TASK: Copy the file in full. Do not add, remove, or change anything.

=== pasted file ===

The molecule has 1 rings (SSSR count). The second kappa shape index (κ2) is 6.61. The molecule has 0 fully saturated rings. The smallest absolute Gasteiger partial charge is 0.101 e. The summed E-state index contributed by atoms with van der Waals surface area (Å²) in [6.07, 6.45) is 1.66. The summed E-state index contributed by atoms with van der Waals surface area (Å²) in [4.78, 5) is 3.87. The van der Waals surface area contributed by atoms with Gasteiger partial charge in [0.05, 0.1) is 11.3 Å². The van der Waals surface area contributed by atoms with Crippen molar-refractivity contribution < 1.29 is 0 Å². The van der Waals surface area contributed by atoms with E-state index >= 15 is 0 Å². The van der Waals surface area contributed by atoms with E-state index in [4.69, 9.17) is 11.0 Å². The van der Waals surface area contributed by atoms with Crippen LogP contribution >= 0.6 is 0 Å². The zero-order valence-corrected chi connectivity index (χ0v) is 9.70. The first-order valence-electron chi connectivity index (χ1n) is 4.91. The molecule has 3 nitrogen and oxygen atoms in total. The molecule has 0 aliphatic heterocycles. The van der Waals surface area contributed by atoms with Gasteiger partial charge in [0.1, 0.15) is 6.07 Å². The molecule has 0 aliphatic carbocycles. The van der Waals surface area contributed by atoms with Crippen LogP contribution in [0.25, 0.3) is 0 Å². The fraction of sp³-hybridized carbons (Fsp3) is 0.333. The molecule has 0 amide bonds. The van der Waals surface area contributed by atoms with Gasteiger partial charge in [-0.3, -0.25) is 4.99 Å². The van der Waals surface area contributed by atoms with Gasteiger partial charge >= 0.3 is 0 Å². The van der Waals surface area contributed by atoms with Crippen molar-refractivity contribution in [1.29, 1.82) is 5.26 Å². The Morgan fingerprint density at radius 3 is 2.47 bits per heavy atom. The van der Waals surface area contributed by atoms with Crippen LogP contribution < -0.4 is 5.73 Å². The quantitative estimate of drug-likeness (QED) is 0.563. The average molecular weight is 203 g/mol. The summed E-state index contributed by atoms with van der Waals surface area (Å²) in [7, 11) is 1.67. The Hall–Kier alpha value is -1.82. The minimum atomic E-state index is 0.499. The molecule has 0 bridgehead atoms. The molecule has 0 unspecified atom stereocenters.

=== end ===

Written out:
The molecule has 1 rings (SSSR count). The second kappa shape index (κ2) is 6.61. The molecule has 0 fully saturated rings. The smallest absolute Gasteiger partial charge is 0.101 e. The summed E-state index contributed by atoms with van der Waals surface area (Å²) in [6.07, 6.45) is 1.66. The summed E-state index contributed by atoms with van der Waals surface area (Å²) in [4.78, 5) is 3.87. The van der Waals surface area contributed by atoms with Gasteiger partial charge in [0.05, 0.1) is 11.3 Å². The van der Waals surface area contributed by atoms with Crippen molar-refractivity contribution < 1.29 is 0 Å². The van der Waals surface area contributed by atoms with E-state index >= 15 is 0 Å². The van der Waals surface area contributed by atoms with E-state index in [4.69, 9.17) is 11.0 Å². The van der Waals surface area contributed by atoms with Crippen LogP contribution >= 0.6 is 0 Å². The zero-order valence-corrected chi connectivity index (χ0v) is 9.70. The first-order valence-electron chi connectivity index (χ1n) is 4.91. The molecule has 3 nitrogen and oxygen atoms in total. The molecule has 0 aliphatic heterocycles. The van der Waals surface area contributed by atoms with Gasteiger partial charge in [0.1, 0.15) is 6.07 Å². The molecule has 0 aliphatic carbocycles. The van der Waals surface area contributed by atoms with Crippen LogP contribution in [0.25, 0.3) is 0 Å². The fraction of sp³-hybridized carbons (Fsp3) is 0.333. The molecule has 0 amide bonds. The van der Waals surface area contributed by atoms with Gasteiger partial charge in [-0.3, -0.25) is 4.99 Å². The van der Waals surface area contributed by atoms with Gasteiger partial charge >= 0.3 is 0 Å². The van der Waals surface area contributed by atoms with Crippen molar-refractivity contribution in [1.29, 1.82) is 5.26 Å². The Morgan fingerprint density at radius 3 is 2.47 bits per heavy atom. The van der Waals surface area contributed by atoms with Crippen LogP contribution < -0.4 is 5.73 Å². The quantitative estimate of drug-likeness (QED) is 0.563. The average molecular weight is 203 g/mol. The summed E-state index contributed by atoms with van der Waals surface area (Å²) in [7, 11) is 1.67. The Hall–Kier alpha value is -1.82. The minimum atomic E-state index is 0.499. The molecule has 0 bridgehead atoms. The molecule has 0 unspecified atom stereocenters.